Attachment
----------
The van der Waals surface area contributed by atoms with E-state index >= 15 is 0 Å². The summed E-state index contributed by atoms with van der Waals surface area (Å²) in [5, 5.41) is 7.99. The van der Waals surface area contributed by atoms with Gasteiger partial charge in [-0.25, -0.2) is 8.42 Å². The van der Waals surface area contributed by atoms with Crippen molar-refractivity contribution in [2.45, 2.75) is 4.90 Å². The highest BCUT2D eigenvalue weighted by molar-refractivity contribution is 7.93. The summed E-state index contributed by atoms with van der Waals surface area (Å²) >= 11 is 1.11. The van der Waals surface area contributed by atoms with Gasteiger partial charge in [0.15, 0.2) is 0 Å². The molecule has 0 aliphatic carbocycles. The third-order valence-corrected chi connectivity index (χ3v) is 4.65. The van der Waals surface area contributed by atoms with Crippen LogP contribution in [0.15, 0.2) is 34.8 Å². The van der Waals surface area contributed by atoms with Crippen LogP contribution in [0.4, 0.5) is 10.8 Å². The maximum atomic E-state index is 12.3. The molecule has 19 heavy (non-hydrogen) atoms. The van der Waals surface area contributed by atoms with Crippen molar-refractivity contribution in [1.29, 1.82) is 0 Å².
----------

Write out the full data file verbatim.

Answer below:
The van der Waals surface area contributed by atoms with E-state index >= 15 is 0 Å². The summed E-state index contributed by atoms with van der Waals surface area (Å²) in [5, 5.41) is 7.99. The van der Waals surface area contributed by atoms with Gasteiger partial charge in [-0.25, -0.2) is 8.42 Å². The van der Waals surface area contributed by atoms with Crippen molar-refractivity contribution in [2.45, 2.75) is 4.90 Å². The highest BCUT2D eigenvalue weighted by molar-refractivity contribution is 7.93. The summed E-state index contributed by atoms with van der Waals surface area (Å²) >= 11 is 1.11. The van der Waals surface area contributed by atoms with Gasteiger partial charge in [0.15, 0.2) is 0 Å². The molecule has 0 aliphatic carbocycles. The third-order valence-corrected chi connectivity index (χ3v) is 4.65. The van der Waals surface area contributed by atoms with Crippen LogP contribution in [0.15, 0.2) is 34.8 Å². The van der Waals surface area contributed by atoms with Crippen LogP contribution in [0.4, 0.5) is 10.8 Å². The maximum atomic E-state index is 12.3. The molecule has 19 heavy (non-hydrogen) atoms. The van der Waals surface area contributed by atoms with Crippen molar-refractivity contribution in [1.29, 1.82) is 0 Å².